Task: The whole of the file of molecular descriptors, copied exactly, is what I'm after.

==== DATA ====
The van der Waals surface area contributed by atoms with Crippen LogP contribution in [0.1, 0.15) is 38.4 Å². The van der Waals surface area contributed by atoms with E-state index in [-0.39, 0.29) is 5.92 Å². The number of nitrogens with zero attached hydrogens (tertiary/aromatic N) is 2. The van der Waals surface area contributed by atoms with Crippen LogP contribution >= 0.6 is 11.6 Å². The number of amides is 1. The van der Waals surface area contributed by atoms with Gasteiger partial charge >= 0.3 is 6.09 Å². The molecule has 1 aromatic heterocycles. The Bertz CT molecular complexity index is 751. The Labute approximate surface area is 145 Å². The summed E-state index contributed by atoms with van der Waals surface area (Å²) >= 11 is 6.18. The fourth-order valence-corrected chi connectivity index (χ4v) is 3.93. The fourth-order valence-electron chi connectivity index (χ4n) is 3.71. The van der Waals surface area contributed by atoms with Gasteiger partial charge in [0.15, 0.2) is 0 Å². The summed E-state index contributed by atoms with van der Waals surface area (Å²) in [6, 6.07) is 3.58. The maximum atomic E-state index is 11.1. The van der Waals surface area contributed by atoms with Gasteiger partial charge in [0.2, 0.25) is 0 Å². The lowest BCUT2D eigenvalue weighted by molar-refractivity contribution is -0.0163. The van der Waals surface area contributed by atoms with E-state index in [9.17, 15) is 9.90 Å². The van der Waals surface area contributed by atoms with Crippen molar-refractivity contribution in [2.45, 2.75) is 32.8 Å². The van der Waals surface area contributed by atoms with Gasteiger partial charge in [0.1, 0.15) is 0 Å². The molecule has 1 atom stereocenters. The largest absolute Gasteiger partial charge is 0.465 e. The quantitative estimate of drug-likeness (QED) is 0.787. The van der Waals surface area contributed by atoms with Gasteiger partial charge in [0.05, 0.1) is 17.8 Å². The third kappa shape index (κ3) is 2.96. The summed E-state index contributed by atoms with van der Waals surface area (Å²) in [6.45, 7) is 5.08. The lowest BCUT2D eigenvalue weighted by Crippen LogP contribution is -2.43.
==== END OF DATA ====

The van der Waals surface area contributed by atoms with Crippen LogP contribution in [0.1, 0.15) is 38.4 Å². The van der Waals surface area contributed by atoms with E-state index in [-0.39, 0.29) is 5.92 Å². The number of nitrogens with zero attached hydrogens (tertiary/aromatic N) is 2. The van der Waals surface area contributed by atoms with Crippen LogP contribution >= 0.6 is 11.6 Å². The number of amides is 1. The van der Waals surface area contributed by atoms with Gasteiger partial charge >= 0.3 is 6.09 Å². The molecule has 1 aromatic heterocycles. The Bertz CT molecular complexity index is 751. The Labute approximate surface area is 145 Å². The summed E-state index contributed by atoms with van der Waals surface area (Å²) >= 11 is 6.18. The fourth-order valence-corrected chi connectivity index (χ4v) is 3.93. The fourth-order valence-electron chi connectivity index (χ4n) is 3.71. The van der Waals surface area contributed by atoms with Gasteiger partial charge in [0.15, 0.2) is 0 Å². The summed E-state index contributed by atoms with van der Waals surface area (Å²) in [6, 6.07) is 3.58. The maximum atomic E-state index is 11.1. The van der Waals surface area contributed by atoms with Gasteiger partial charge in [0.2, 0.25) is 0 Å². The lowest BCUT2D eigenvalue weighted by molar-refractivity contribution is -0.0163. The van der Waals surface area contributed by atoms with E-state index in [9.17, 15) is 9.90 Å². The van der Waals surface area contributed by atoms with Crippen molar-refractivity contribution in [2.45, 2.75) is 32.8 Å². The van der Waals surface area contributed by atoms with Gasteiger partial charge in [0.1, 0.15) is 0 Å². The molecule has 1 atom stereocenters. The largest absolute Gasteiger partial charge is 0.465 e. The quantitative estimate of drug-likeness (QED) is 0.787. The van der Waals surface area contributed by atoms with Gasteiger partial charge in [0.05, 0.1) is 17.8 Å². The third kappa shape index (κ3) is 2.96. The summed E-state index contributed by atoms with van der Waals surface area (Å²) in [6.45, 7) is 5.08. The lowest BCUT2D eigenvalue weighted by Crippen LogP contribution is -2.43.